Before entering the school each day, students will need to submit a health survey that they will have to print out and complete before going to school. The morning session will extend from 8:10 am to 12:05 pm and students will have to leave the building quickly and get home to attend their afternoon classes. Students may not be inside the school for more than 10 minutes before the start of school, and must leave within 10 minutes of their last class.

Even though in school time is so limited, some students have “free” periods in their morning schedules and there are clear instructions about where in the school they can be during that time.

Next week each cohort will go in one morning for class and beginning on September 21, the two morning a week schedule will start.

We spoke to parents with kids at all grade levels and heard about their concerns and how they were adjusting.

A parent of a kindergartner noted that a parent will pretty much be a partner in their child’s education. When kids are on Zoom, a parent will need to help them sign on to school, monitor their behavior while they watch and help them to complete any at home assignments.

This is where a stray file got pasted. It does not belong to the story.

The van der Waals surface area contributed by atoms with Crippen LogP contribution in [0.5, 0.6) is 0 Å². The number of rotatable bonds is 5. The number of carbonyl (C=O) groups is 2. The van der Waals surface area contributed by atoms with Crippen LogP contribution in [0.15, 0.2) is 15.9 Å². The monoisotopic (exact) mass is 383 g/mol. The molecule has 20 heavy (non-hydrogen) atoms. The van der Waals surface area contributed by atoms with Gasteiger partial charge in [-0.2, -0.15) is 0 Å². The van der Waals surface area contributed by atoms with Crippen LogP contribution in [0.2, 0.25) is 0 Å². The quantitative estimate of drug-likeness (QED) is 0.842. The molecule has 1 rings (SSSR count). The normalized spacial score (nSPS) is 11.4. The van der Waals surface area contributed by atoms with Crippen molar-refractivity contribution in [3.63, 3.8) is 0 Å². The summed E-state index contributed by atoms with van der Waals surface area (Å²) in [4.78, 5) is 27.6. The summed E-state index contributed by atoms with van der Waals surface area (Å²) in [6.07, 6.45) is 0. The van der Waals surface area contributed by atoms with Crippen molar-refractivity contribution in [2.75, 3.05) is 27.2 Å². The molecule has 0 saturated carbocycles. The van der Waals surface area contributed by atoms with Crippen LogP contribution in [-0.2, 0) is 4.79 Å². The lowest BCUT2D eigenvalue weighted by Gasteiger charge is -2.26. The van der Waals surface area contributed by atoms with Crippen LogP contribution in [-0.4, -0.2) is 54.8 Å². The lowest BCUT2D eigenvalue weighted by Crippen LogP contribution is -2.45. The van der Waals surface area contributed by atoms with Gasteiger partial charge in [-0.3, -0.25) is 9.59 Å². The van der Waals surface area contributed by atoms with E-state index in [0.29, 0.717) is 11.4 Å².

Another elementary school mother was concerned about her child’s schedule to attend school in the afternoons. She said, “My own concerns about the PM cohort for my 5th grader include the fact that she won't be starting school until 12:45 so may remain unmotivated in the mornings. I think for a lot of kids, it is easier to get up and go to school, have your lessons and then go home to do asynchronous work.”

Parents were also worried about the district’s plans to sanitize the classrooms with a fogging machine between the morning and afternoon sessions. There were concerns that the fogging chemicals could cause respiratory issues. In response, the district h changed that protocol and will instead spray high touch surfaces with a green bio-based product called concrobium to clean and disinfect.

Many parents and students have been scrambling to assemble all the information they need. One mom said, “I do feel like the district has stepped up their communications, but I now feel like I am swimming in emails. I wish there was one succinct place to get all info instead of some info hidden deep in one email and other info hidden deep in a different email. While I understand, it has also been somewhat frustrating to have schedules shared so last minute.”